Migration Trends FAQs

Q: What is the source of the polygons used to define/geofence the Cities and Towns?

A: We use Census Places polygons, taken from this source: https://www.census.gov/cgi-bin/geo/shapefiles/index.php?year=2022&layergroup=Places

Q: Why does my town not appear in Placer’s Migration Trends ‘Cities and Towns’?

A: A total of just over 22,000 Cities & Towns is supported by our Migration trends (after having filtered out ones that are too small, e.g. lacking an adequate panel). Most likely your town has too small a population for us to be able to establish data from a reliable panel in it, throughout the year.

Q: Do Placer’s Migration numbers take into account migration from or to Puerto Rico?

A: As of V3.1 (August release) Yes - in geographies where relevant, we incorporate migration counts derived from Census data, allowing us to include migration to and from Puerto Rico

Q: How does Placer address the migration of non-DMA and non-CBSA areas?

A: The v3.1 release of the Migration trends feed introduces the following new DMA/CBSAs to answer this exact question:
non-DMA : 111 - represents non-DMA covered areas of Alaska. Migrations identified as occurring to/from those ‘non-DMA covered’ locations are counted as part of this new ‘non-DMA’.
non-CBSA: XX111 - Is a new formatted code of aggregating CBSAs representing the non-CBSA areas of any state includes such areas. The code of this new CBSAs is a concatenation of the FIPS state code and ‘111’. For example Florida FIPS state code is 12, so the non-CBSA areas in Florida are aggregated into CBSA code 12111.

Q: How do you count an individual that migrated towards the end of last month’s report, but then turned out to have left the destination of migration (i.e. returned home ) right after the report was published?

A: Such an “edge case” will be corrected in the following month’s migration report. On calculating migration for the following month the individual will be identified as not having met the migration criteria of a minimal 2 month stay, so will be filtered out of the month in which his migration was previously reported. This correction will retroactively reflect that the individual did not migrate (to the region previously reported), and the migration data for that region will be adjusted accordingly.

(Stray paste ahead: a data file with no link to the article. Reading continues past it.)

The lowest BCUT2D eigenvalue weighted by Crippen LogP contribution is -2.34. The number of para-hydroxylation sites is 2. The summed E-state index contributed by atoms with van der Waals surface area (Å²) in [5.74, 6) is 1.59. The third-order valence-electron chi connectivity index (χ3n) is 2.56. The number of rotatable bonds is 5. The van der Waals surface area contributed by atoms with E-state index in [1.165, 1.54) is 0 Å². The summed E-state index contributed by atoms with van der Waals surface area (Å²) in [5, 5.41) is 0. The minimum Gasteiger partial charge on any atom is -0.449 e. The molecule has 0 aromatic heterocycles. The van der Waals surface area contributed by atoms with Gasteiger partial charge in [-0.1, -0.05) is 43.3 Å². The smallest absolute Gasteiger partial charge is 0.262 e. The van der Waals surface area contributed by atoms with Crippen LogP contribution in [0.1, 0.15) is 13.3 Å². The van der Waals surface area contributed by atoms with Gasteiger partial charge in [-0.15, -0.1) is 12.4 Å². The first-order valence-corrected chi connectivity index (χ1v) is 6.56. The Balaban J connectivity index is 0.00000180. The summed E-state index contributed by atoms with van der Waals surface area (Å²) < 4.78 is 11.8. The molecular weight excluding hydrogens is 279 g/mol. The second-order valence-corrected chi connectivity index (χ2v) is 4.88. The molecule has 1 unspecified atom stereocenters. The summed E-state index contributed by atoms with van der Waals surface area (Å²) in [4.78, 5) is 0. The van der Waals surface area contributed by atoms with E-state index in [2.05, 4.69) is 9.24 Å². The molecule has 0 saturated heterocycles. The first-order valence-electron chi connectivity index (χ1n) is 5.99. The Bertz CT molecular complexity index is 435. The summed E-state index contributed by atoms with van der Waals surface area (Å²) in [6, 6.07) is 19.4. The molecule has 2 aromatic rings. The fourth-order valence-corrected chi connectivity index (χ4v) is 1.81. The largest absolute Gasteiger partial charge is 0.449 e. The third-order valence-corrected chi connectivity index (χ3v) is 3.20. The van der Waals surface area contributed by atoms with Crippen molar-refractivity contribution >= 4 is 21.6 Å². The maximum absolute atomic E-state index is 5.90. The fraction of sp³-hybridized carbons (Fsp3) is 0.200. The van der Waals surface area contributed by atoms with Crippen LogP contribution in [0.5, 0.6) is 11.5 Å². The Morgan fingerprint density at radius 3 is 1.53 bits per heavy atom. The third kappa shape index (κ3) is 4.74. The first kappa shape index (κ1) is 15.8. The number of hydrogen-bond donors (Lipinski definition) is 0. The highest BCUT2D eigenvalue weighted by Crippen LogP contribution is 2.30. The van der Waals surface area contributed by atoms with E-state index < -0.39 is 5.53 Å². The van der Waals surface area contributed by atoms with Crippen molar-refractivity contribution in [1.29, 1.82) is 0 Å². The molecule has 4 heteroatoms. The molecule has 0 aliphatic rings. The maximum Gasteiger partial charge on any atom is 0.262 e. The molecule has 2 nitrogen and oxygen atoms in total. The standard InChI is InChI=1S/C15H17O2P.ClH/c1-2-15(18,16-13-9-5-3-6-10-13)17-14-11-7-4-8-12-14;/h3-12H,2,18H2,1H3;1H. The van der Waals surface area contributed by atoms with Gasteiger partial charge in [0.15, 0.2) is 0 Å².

Q: Can Migration Data update historically/retroactively?

A: Yes, historical migration data may update retroactively to reflect ‘real world’ changes that transpired, e.g. a person that moved (counted towards migration) but then returned after less than 5 months (therefore did not migrate in reality). There may be more retroactive updates in the latest month reported, but they subside significantly the further you look back; e.g. typically negligible tiny changes to historical data 6 months and older. We recommend that customers using the Migration Trends report will refresh the historical data each month, upon receiving the new report.

Q: What’s the difference between Permanent Residents and Seasonal Visitors?

A: Permanent residents are individuals residing in the chosen area for a minimum of 5 months, indicating a likelihood of long-term residency. On the other hand, Seasonal Visitors are those who relocate to stay for a duration ranging from 2 to 5 months, a common scenario for students, snowbirds, and seasonal workers.

Q: What happened to the previously used “Adjusted Population” metric?

A:We have updated the name of this metric, transitioning from "Adjusted Population" to "Permanent Residents Population," to emphasize its altered calculation. The revised metric now specifically includes individuals who have relocated to the area of interest and remained for a minimum of 5 months, eliminating 'seasonal migrants' from the count, in contrast to the previous 2-month threshold.

Q: Why is it significant to display "Seasonal Visitors"? What is their significance, and who has an interest in them?

A: We distinctively tally and display Seasonal Visitors due to their significance in certain scenarios. For instance, in a tourist town where the population surges fourfold in the summer because of a substantial seasonal influx of vacationing visitors, who stay for a few months and significantly impact the local economy.

Q: How can Net Migration be displayed from 2 or 3 months ago in V4, when it relies on Permanent Residents, requiring a five-month history?

A: Migration data usually changes slowly, with month-to-month variations being minimal or following a predictable annual pattern. Leveraging our extensive history of Placer Migration data, including the 'old' V3.2 data reporting movements from two months ago, we effectively bridge the three-month gap between the last recorded movements of individuals who migrated five months ago and the subsequent three months. Utilizing historical data, recent up-to-date migration data, and established forecasting/extrapolation algorithms, we predict the last three months' Net Migration, Permanent Residents Population, and Visiting Seasonals.